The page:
I'm a little late to this party, I know, but I ran across this linky from Amelia at Where the Wild Things Learn over the weekend, and just had to join in. I know I am ALWAYS looking for a way to maximize the time I have with my students, especially this year. This year, I have fewer instructional minutes than ever. On the plus side, I have loads of planning time. Of course, the flip side of that is that I don't feel like there are ever enough teaching hours in the day.
So without further ado, here's a peek at what my day looks like:
Morning Work - Right now, I am having half of my students work on math facts using MobyMax.com (If you haven't tried it, you should!) and the other half doing Read to Self.
Math - We are using the Flipped Classroom model for math this year, so the kids have watched a video for homework. We begin class with a Math Meeting, when I check that they took video notes, quickly review the concept, and answer their questions. Then we split into groups depending on where everyone falls that day. (My students are SO good about telling me honestly if they totally get the concept, need a little help, or are totally lost!) Some work on IXL.com practicing the skill we are learning, some work independently or with a partner on practice or math games, and the rest work in small groups either with me or with the SPED aide (who is awesome by the way!). I teach the inclusion math class, so the aide is really there for those 5 students, but she often works with others as well.
PE/Guidance - We are on a yes-yes-no PE schedule this year, which was hard to get used to at first, but I've grown accustomed to it. Twice a month, on one of our "no" days, we have guidance. That usually leaves me with about 4 days a month that I actually have my students during this time. We usually spend that time working on MobyMax or doing some of the ever-present testing that is needed.
Writing - Our writing time is only 30 minutes, so I am always rushed! This time is mostly focused on grammar rather than actual writing (I incorporate that into Reading or SS/Science). We do Jivey's Mentor Sentences and I usually do some kind of mini-lesson or interactive notebook activity for the second half of class.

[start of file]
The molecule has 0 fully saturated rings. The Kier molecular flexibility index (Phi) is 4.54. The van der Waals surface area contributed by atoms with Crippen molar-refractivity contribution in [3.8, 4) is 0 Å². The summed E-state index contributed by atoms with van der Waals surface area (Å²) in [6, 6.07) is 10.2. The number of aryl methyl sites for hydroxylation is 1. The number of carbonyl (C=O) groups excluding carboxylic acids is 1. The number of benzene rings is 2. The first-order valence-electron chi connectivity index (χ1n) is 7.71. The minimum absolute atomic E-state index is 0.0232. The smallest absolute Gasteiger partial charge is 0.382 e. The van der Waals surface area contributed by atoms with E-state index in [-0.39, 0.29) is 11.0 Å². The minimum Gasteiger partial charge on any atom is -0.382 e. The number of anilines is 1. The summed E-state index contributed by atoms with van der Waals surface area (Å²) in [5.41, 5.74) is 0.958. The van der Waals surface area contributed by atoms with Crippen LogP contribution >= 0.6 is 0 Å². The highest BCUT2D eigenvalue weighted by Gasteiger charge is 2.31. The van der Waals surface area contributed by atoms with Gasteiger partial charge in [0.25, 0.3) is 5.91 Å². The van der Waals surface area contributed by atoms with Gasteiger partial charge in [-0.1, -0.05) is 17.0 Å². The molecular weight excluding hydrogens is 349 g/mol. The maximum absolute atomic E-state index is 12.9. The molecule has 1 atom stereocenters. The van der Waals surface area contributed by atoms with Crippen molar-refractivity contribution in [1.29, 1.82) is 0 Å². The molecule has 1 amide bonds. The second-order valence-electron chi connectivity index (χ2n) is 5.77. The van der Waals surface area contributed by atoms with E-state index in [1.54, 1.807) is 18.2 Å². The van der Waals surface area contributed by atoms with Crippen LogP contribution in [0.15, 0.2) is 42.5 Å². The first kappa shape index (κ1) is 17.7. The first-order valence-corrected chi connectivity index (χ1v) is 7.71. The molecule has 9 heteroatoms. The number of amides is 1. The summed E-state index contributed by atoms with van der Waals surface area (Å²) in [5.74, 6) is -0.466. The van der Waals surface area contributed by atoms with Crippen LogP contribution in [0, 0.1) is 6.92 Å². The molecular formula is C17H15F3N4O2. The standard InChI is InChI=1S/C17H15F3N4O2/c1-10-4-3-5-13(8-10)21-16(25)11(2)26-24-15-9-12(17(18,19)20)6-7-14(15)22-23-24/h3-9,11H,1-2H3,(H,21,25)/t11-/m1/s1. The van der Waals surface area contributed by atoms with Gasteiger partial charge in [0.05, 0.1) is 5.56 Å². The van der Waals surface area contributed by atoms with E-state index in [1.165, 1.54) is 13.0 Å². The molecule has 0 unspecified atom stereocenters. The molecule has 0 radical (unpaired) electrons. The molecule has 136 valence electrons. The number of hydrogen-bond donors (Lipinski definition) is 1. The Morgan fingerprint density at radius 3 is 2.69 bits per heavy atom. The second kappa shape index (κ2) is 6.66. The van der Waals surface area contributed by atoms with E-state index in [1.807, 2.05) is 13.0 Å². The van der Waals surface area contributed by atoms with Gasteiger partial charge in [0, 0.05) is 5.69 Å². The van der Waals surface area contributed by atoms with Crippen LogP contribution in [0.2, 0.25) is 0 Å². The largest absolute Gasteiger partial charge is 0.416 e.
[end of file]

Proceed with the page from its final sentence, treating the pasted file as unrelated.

Lunch/Recess/Enrichment - The way our schedule worked out, I realistically have about 17 minutes between lunch and enrichment (my planning time). Since there's not much that can actually be accomplished that quickly, it's either recess or our Walking Classroom time. (Check out my previous posts if you aren't familiar with it!)
Snack/Reading Olympians - Since we eat lunch so early, a lot of my kiddos are hungry before school's out, so I let them bring snack. While they are eating, they work on their Reading Olympians graphic organizers for the week. Reading Olympians is a great teacher-made program for teaching Greek/Latin roots.
Reading/Daily 5 - I actually do a modified Daily 5, where my students do 3 rotations a day on a 6-day cycle instead of a M-F week. This way, I am able to meet with all but my highest (well above grade level) group every day to do small group work on reading comprehension skills.
SS/Science - We do this every day but Tuesdays when we have early dismissal. I try to rotate a week of each, but that doesn't always work out since some units are longer than others. I try to incorporate a good bit of writing since we don't get nearly enough in our schedule. I'm proud to say that this year, my students have not opened their SS or Science textbooks for anything other than using them as reference materials. Thanks to some wonderful TPT teacher-authors, I've been able to teach much more engaging lessons than reading from our extremely dry textbooks. (You know it's bad when they bore ME!)
So, that's what my day looks like. I hope this gives you a little peek at how my day goes, and by all means, if you have an idea for a way to improve, let me have it!